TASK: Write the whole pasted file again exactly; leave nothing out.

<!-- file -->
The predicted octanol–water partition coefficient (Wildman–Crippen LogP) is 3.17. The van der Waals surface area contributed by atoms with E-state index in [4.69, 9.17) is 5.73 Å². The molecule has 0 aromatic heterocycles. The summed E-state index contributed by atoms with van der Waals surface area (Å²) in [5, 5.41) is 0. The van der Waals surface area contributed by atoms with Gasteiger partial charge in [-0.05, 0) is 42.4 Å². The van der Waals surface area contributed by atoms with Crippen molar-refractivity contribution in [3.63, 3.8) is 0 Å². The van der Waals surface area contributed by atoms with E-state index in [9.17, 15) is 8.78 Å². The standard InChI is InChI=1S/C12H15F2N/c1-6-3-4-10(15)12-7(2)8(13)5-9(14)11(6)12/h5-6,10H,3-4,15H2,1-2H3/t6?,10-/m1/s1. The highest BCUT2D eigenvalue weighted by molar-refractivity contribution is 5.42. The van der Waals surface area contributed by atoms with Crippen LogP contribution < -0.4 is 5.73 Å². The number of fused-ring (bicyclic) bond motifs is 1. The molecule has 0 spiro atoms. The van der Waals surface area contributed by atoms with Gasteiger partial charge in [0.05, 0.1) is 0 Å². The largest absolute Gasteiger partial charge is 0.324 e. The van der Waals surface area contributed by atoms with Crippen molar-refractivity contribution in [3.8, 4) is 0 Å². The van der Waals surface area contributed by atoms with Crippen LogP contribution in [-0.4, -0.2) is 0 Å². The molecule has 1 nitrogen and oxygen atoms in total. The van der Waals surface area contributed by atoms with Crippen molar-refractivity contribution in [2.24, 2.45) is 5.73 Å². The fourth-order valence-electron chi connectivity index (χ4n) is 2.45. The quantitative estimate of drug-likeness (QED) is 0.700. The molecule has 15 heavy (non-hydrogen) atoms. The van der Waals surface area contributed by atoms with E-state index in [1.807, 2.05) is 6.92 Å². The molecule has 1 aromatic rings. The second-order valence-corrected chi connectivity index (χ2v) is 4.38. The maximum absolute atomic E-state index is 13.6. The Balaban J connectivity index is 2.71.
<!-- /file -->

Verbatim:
The predicted octanol–water partition coefficient (Wildman–Crippen LogP) is 3.17. The van der Waals surface area contributed by atoms with E-state index in [4.69, 9.17) is 5.73 Å². The molecule has 0 aromatic heterocycles. The summed E-state index contributed by atoms with van der Waals surface area (Å²) in [5, 5.41) is 0. The van der Waals surface area contributed by atoms with Gasteiger partial charge in [-0.05, 0) is 42.4 Å². The van der Waals surface area contributed by atoms with Crippen molar-refractivity contribution in [3.63, 3.8) is 0 Å². The van der Waals surface area contributed by atoms with E-state index in [9.17, 15) is 8.78 Å². The standard InChI is InChI=1S/C12H15F2N/c1-6-3-4-10(15)12-7(2)8(13)5-9(14)11(6)12/h5-6,10H,3-4,15H2,1-2H3/t6?,10-/m1/s1. The highest BCUT2D eigenvalue weighted by molar-refractivity contribution is 5.42. The van der Waals surface area contributed by atoms with Crippen LogP contribution < -0.4 is 5.73 Å². The number of fused-ring (bicyclic) bond motifs is 1. The molecule has 0 spiro atoms. The van der Waals surface area contributed by atoms with Gasteiger partial charge in [0.05, 0.1) is 0 Å². The largest absolute Gasteiger partial charge is 0.324 e. The van der Waals surface area contributed by atoms with Crippen molar-refractivity contribution in [3.8, 4) is 0 Å². The van der Waals surface area contributed by atoms with Crippen LogP contribution in [-0.4, -0.2) is 0 Å². The molecule has 1 nitrogen and oxygen atoms in total. The van der Waals surface area contributed by atoms with Crippen molar-refractivity contribution in [2.24, 2.45) is 5.73 Å². The fourth-order valence-electron chi connectivity index (χ4n) is 2.45. The quantitative estimate of drug-likeness (QED) is 0.700. The molecule has 15 heavy (non-hydrogen) atoms. The van der Waals surface area contributed by atoms with E-state index in [1.807, 2.05) is 6.92 Å². The molecule has 1 aromatic rings. The second-order valence-corrected chi connectivity index (χ2v) is 4.38. The maximum absolute atomic E-state index is 13.6. The Balaban J connectivity index is 2.71.